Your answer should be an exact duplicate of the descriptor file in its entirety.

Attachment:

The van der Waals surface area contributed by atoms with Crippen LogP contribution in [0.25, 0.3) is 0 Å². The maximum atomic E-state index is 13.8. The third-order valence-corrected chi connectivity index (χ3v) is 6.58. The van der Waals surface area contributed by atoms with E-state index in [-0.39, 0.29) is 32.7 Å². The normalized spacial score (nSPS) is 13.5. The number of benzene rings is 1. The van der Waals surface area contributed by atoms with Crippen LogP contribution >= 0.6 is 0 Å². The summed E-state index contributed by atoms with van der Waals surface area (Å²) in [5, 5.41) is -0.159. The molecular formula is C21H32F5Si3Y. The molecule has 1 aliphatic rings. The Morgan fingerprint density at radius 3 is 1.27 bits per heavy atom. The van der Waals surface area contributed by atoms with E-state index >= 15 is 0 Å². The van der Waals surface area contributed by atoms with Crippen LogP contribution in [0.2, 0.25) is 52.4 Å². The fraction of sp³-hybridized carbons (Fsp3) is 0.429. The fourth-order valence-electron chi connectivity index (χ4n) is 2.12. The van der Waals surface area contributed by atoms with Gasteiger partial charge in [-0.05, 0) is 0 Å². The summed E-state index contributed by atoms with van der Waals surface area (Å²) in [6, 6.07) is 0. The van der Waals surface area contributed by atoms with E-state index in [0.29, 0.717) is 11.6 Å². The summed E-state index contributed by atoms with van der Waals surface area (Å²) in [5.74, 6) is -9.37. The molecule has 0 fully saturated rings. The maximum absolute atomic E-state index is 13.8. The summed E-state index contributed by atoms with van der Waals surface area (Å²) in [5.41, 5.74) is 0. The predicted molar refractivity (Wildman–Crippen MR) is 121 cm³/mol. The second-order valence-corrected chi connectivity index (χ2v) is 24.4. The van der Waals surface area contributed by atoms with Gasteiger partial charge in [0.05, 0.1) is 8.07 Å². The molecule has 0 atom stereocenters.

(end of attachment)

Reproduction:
The van der Waals surface area contributed by atoms with Crippen LogP contribution in [0.25, 0.3) is 0 Å². The maximum atomic E-state index is 13.8. The third-order valence-corrected chi connectivity index (χ3v) is 6.58. The van der Waals surface area contributed by atoms with E-state index in [-0.39, 0.29) is 32.7 Å². The normalized spacial score (nSPS) is 13.5. The number of benzene rings is 1. The van der Waals surface area contributed by atoms with Crippen LogP contribution >= 0.6 is 0 Å². The summed E-state index contributed by atoms with van der Waals surface area (Å²) in [5, 5.41) is -0.159. The molecular formula is C21H32F5Si3Y. The molecule has 1 aliphatic rings. The Morgan fingerprint density at radius 3 is 1.27 bits per heavy atom. The van der Waals surface area contributed by atoms with E-state index >= 15 is 0 Å². The van der Waals surface area contributed by atoms with Crippen LogP contribution in [0.2, 0.25) is 52.4 Å². The fraction of sp³-hybridized carbons (Fsp3) is 0.429. The fourth-order valence-electron chi connectivity index (χ4n) is 2.12. The van der Waals surface area contributed by atoms with Gasteiger partial charge in [-0.05, 0) is 0 Å². The summed E-state index contributed by atoms with van der Waals surface area (Å²) in [6, 6.07) is 0. The van der Waals surface area contributed by atoms with E-state index in [0.29, 0.717) is 11.6 Å². The summed E-state index contributed by atoms with van der Waals surface area (Å²) in [5.74, 6) is -9.37. The molecule has 0 fully saturated rings. The maximum absolute atomic E-state index is 13.8. The summed E-state index contributed by atoms with van der Waals surface area (Å²) in [5.41, 5.74) is 0. The predicted molar refractivity (Wildman–Crippen MR) is 121 cm³/mol. The second-order valence-corrected chi connectivity index (χ2v) is 24.4. The van der Waals surface area contributed by atoms with Gasteiger partial charge in [0.05, 0.1) is 8.07 Å². The molecule has 0 atom stereocenters.